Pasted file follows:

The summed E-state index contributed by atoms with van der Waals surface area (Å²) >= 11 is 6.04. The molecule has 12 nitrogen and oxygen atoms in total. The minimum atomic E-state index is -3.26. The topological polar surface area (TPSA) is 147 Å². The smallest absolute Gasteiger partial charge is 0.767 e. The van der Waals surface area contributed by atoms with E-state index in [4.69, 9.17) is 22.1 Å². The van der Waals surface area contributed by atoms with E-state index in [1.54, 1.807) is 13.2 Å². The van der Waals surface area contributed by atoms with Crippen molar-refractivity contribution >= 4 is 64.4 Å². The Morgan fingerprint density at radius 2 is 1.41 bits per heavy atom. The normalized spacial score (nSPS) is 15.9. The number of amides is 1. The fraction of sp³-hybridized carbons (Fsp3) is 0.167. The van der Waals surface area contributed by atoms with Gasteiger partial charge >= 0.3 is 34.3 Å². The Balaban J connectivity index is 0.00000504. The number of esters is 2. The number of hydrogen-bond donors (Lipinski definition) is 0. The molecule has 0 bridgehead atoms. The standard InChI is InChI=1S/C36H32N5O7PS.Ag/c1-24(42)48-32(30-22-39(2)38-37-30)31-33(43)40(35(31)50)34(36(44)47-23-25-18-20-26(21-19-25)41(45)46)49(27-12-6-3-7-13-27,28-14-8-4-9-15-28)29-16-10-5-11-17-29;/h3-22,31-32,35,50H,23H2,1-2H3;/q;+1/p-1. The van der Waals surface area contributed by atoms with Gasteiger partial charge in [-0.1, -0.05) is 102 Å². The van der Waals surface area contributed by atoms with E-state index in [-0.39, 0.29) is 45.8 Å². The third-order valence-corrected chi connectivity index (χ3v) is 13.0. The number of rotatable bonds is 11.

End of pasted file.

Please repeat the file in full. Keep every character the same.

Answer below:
The summed E-state index contributed by atoms with van der Waals surface area (Å²) >= 11 is 6.04. The molecule has 12 nitrogen and oxygen atoms in total. The minimum atomic E-state index is -3.26. The topological polar surface area (TPSA) is 147 Å². The smallest absolute Gasteiger partial charge is 0.767 e. The van der Waals surface area contributed by atoms with E-state index in [4.69, 9.17) is 22.1 Å². The van der Waals surface area contributed by atoms with E-state index in [1.54, 1.807) is 13.2 Å². The van der Waals surface area contributed by atoms with Crippen molar-refractivity contribution >= 4 is 64.4 Å². The Morgan fingerprint density at radius 2 is 1.41 bits per heavy atom. The normalized spacial score (nSPS) is 15.9. The number of amides is 1. The fraction of sp³-hybridized carbons (Fsp3) is 0.167. The van der Waals surface area contributed by atoms with Gasteiger partial charge >= 0.3 is 34.3 Å². The Balaban J connectivity index is 0.00000504. The number of esters is 2. The number of hydrogen-bond donors (Lipinski definition) is 0. The molecule has 0 bridgehead atoms. The standard InChI is InChI=1S/C36H32N5O7PS.Ag/c1-24(42)48-32(30-22-39(2)38-37-30)31-33(43)40(35(31)50)34(36(44)47-23-25-18-20-26(21-19-25)41(45)46)49(27-12-6-3-7-13-27,28-14-8-4-9-15-28)29-16-10-5-11-17-29;/h3-22,31-32,35,50H,23H2,1-2H3;/q;+1/p-1. The van der Waals surface area contributed by atoms with Gasteiger partial charge in [-0.1, -0.05) is 102 Å². The van der Waals surface area contributed by atoms with E-state index in [-0.39, 0.29) is 45.8 Å². The third-order valence-corrected chi connectivity index (χ3v) is 13.0. The number of rotatable bonds is 11.